An inflammatory skin condition, seborrheic dermatitis is likely the single most common skin condition that affects individuals other than acne. Characterized by red, scaling skin that most often affects the scalp, brows, mid-face, ears, chest, and mid-back, the condition is more commonly thought of as cradle cap in infants and a primary cause of dandruff in adults.
While treatable, the condition is incurable, so knowing how to effectively manage the symptoms and keep flare-ups at bay is important. Consider these seborrheic dermatitis treatment options and determine what path of management is right for you.
Conventional Seborrheic Dermatitis Treatment
Most seborrheic dermatitis treatments aim at managing the symptoms of the condition, as there is no cure for the condition itself. That said, dandruff is one of most common and most bothersome symptoms for individuals. So conventional treatment often centers on treating the red, itchy scalp. Common medicinal treatments of the condition include:
There are a variety of medicated soaps and shampoos for treating dandruff available over-the-counter today. These remedies often function to soften the skin as well as remove excess buildup of dead skin cells on the scalp. Some of the most effective medicated shampoo options include:
- Tar Shampoo. Tar shampoo is a keratolytic agent that contains both sulfur and salicylic acid. The only drawback of this shampoo is that it often causes irritation to the surrounding skin it touches as well as light sensitivity.
- Selenium Sulfide Shampoo. This type of shampoo actually functions to treat any underlying infection that may be present in combination with the condition. Eliminating infection serves to reduce itch and remove excess skin. Selenium sulfide shampoo is known for causing hair loss, discoloration, and additional skin irritation, though.
- Zinc Pyrithione Shampoo. This shampoo is an effective antifungal and antibacterial option that is often prescribed. Fortunately, this treatment is one of the least expensive options, and it is only known to have one side effect – skin irritation.
Topical Creams & Gels
Your dermatologist may also prescribe topical treatments to help relieve your condition. These medications are generally broken down into similar categories. The most commonly prescribed topical treatments include:
- Topical corticosteroids.
- Antifungal shampoos.
- Topical antifungals.
- Topical calcineurin inhibitors.
Each of these treatment options serves a specific purpose related to the condition. Calcineurin inhibitors are one of the most aggressive treatments and serve to regulate the body’s inflammatory responses by acting on the immune system.
Unfortunately, these agents too have numerous side effects, such as stinging of the skin, cough, fever, atrophy of the skin, upper respiratory infection, and others. The specific long-term effects of calcineurin inhibitors are currently unknown; however, there have been some isolated cases of skin cancer confirmed. It is important to use these medications only as directed by your physician and only for a short period of time at that.
Lifestyle Remedies for Seborrheic Dermatitis
Many individuals choose to err on the side of caution when it comes to seborrheic dermatitis treatment. In that case, there are many lifestyle remedies that reduce your risk of flares that are not quite as abrasive as other medicinal options. Many individuals have to try several combinations of products or treatment options before finding the right one for their skin, so keep that in mind as you begin looking for the best treatment for you.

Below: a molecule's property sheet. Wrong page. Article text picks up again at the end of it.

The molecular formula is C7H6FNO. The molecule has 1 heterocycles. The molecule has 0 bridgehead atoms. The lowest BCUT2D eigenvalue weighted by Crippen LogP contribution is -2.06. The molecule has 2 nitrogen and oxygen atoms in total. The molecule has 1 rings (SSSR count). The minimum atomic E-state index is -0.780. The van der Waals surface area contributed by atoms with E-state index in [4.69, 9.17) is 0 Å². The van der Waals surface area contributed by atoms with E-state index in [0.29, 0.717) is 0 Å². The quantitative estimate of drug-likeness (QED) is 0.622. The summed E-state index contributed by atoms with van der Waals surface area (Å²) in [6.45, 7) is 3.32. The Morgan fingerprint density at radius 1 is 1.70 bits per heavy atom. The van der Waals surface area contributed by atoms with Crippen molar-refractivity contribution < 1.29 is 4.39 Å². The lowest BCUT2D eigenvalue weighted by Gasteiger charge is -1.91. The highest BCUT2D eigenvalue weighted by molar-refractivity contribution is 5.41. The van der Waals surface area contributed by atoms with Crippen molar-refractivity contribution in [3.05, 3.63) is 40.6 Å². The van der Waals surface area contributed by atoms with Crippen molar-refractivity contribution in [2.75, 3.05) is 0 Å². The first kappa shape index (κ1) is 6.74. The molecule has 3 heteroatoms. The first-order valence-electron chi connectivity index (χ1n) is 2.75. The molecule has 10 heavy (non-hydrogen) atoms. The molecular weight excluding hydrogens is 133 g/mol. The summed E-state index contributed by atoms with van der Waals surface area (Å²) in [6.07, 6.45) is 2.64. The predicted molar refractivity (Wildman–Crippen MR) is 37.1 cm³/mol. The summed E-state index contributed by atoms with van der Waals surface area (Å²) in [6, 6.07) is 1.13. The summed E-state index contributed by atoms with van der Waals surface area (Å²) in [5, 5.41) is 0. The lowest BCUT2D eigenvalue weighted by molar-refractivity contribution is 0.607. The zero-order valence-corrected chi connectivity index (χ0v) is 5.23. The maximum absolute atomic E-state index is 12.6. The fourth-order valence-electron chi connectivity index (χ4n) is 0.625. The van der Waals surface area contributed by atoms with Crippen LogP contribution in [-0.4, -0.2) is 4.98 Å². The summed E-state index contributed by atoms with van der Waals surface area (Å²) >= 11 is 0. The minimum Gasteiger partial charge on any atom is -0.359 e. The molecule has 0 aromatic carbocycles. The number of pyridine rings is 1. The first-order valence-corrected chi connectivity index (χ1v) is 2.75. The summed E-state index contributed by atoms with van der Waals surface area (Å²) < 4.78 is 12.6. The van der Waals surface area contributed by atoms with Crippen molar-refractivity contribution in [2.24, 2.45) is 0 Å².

Mineral oil functions to soften your scalp and can make removing scales easier. To use this remedy, you’ll need to apply the oil to your scalp, allow it to set for an hour or more, and then comb your hair. Once combed, wash your hair thoroughly.
Many styling products can irritate the scalp and exacerbate symptoms of seborrheic dermatitis. Avoid products including hair spray, gel, and other styling products, especially those containing alcohol, to reduce your risk of irritation.
If your condition affects other parts of your body than just your scalp, choosing cotton clothing can help. Cotton is a breathable fabric that allows air to circulate around the skin, helping reduce irritation.
Alternative Seborrheic Dermatitis Treatment
If you are wary of traditional medical treatments, then opting for alternative medicine may be a better option for you. While research is inconclusive as to the effectiveness of these remedies, many individuals report having good results with alternative medicines and adjustments to their hygiene and wellness routines.
Tea Tree Oil
Tea tree oil is a known antibacterial and antifungal agent. It is often found in many dandruff shampoos and can be used to treat underlying infection of the disease. In concentrated form the oil can cause an allergic reaction, so you may want to dilute it with a carrier oil if you choose to use the oil on its own rather than in a shampoo.
Fish Oil Supplements
Fish oil contains a high concentration of omega-3 fats. These fats help reduce inflammation and improve circulation throughout the body, which can be helpful for treating seborrheic dermatitis.
Aloe Vera helps soothe and relieve irritated skin. It functions to reduce inflammation and can also soften scaling of the skin. You can use Aloe Vera in gel form or apply it directly from the leaf of the plant.
Although incurable, seborrheic dermatitis is very treatable. Most seborrheic dermatitis treatment options for the condition aim at reducing symptoms, such as dandruff. There are a number of medical treatment options, including medicated shampoos and creams; however, there are also less aggressive home remedies that have fewer side effects and may also be promising.
Consider your options and discuss which treatment to follow with your doctor. You may have to try a few different treatments before finding the right one for you.